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Transcript of Pancakes
Joan has been the recipient of the Judy Lopez Memorial Award. She lives in Brooklyn, New York, with her husband, Evan Bauer, and her dog, Max, and has one daughter. During her mid 20's she worked for the advertising department of the
, McGraw-Hill, WLS Radio, and
. After advertising, she started working for the newspaper. She had moved from journalism to screenwriting when one of the biggest challenges of her life occurred. She was in a serious auto accident which injured her neck and back severely and required neurosurgery, but the love of writing kept her going. Also during this difficult time, she wrote the book
, and learned the importance of laughter.
Jill is a perfectionist teenager who is bothered when anything is out of place and does not understand when Allen Feinman, her ex-boyfriend, called her out for it. Through her experience she learns that when something goes wrong not to freak out, and that it is not the end of the world when anything is out of place.
Joan Bauer uses both direct and indirect characterization for Jill. The adults’ interactions with her reflect her responsible nature, while her own internal thoughts illustrate her driving need to be accepted and liked. There is distinct character development throughout the story, which is clearly shown through the process of Jill going from a rabid perfectionist to being perfectly alright with messes and disorder.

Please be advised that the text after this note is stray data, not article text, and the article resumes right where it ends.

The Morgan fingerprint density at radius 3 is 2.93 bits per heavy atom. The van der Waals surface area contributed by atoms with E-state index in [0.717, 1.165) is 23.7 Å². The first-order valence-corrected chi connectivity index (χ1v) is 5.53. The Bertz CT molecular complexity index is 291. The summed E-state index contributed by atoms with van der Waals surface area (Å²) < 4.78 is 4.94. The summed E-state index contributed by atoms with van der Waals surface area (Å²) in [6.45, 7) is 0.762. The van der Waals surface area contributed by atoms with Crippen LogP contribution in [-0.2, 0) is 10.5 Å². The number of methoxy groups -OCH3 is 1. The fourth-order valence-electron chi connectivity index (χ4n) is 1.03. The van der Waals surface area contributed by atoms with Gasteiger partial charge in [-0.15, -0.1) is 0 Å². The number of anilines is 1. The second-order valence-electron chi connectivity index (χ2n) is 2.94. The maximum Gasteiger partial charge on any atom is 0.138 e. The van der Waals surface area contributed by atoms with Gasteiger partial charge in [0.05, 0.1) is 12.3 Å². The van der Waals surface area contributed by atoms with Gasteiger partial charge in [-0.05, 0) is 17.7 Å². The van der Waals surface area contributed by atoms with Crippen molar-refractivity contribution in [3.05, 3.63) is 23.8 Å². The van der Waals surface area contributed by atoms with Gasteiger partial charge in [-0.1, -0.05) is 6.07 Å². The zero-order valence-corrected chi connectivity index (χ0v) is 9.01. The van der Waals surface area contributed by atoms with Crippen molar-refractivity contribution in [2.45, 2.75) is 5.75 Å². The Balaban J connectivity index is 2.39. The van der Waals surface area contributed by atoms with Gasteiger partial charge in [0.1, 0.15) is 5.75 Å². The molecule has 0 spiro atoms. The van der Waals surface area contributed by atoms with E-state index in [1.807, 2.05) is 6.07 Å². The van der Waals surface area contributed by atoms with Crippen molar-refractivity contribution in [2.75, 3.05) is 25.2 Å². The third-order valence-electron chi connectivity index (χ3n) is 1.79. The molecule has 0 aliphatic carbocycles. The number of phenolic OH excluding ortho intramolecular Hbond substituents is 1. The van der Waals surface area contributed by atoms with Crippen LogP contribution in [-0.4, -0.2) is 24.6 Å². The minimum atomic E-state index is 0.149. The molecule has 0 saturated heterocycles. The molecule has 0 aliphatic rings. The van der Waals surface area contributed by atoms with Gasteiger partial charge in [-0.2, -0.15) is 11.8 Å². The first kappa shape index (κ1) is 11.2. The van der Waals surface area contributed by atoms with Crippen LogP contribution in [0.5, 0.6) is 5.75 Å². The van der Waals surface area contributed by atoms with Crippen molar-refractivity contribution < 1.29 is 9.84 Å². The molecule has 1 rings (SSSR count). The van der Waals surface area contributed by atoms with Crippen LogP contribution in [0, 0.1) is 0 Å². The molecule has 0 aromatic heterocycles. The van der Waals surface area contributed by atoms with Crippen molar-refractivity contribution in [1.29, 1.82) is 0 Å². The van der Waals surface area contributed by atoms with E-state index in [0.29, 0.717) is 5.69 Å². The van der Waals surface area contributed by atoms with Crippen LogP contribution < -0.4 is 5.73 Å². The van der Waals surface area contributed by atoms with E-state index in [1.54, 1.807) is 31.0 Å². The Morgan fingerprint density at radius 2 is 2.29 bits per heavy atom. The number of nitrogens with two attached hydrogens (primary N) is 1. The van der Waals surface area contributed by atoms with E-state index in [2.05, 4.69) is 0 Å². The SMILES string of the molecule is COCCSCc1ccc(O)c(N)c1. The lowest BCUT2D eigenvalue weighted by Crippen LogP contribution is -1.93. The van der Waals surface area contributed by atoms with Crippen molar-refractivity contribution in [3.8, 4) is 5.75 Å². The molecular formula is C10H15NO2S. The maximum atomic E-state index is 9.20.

“Pancakes”, by Joan Bauer, is a short story about Jill, a perfectionist who works at a pancake house. She is extremely orderly and has a specific system for everything. This is something she’s proud of, but as Allen Feinman, her ex-boyfriend who constantly haunts her thoughts put it, she suffers from “rabid perfectionism”. As the story begins, Jill is preparing for work. It’s Sunday morning, and she has to ensure that everything is in order since the owner is out of town and the other waitresses are running late. As the restaurant opens, she is entirely in control. As it gets later, however, more and more people begin arriving and she has to run the restaurant without the other waitresses, and Jill begins to panic. Just as she loses control and her panic hits a climax, Allen Feinman and his family enter the restaurant. To her surprise, Allen and his mother offer to help, and with their assistance, they get the pancake house back under control. In the end, she and Allen agree that they missed each other. Finally, she realizes that the various messes and disorder of the pancake house no longer bother her.
Period 8, Caroline & Lauren
the maple syrup represents everything that goes wrong in the story. The busboy is constantly dripping syrup all over the table, which drives Jill crazy, but by the end of the story the messes no longer bother her.
the condiments represent the various things that Jill feels the need to organize.
the pancakes are symbolic of the good things in Jill's life, even when they cause trouble.
Point of View
The story is written from first-person POV, which adds depth to the story. As a reader, you can see into Jill’s mind and everything she’s hearing, seeing, and thinking, instead of what an outside narrator would have given. Also in the style of the story, there’s a sense of being overwhelmed by many sensations all at once that a reader wouldn’t have gotten from a different perspective.
~Symbolism: examples from the story include maple syrup, condiments, and pancakes.
~Onomatopoeia/other sensory devices: used throughout story, especially as the restaurant becomes more and more hectic.
~Irony: used throughout, specifically when Allen Feinman, who Jill expected to tease her, helped her get the restaurant under control.
~Suspense: Bauer uses shorter, choppier sentences and sentence fragments as the story gets closer to its climax to build up the excitement.
~Foreshadowing: an example is the newspaper article Jill’s mother taped to her mirror; Jill met all six characteristics of a perfectionist.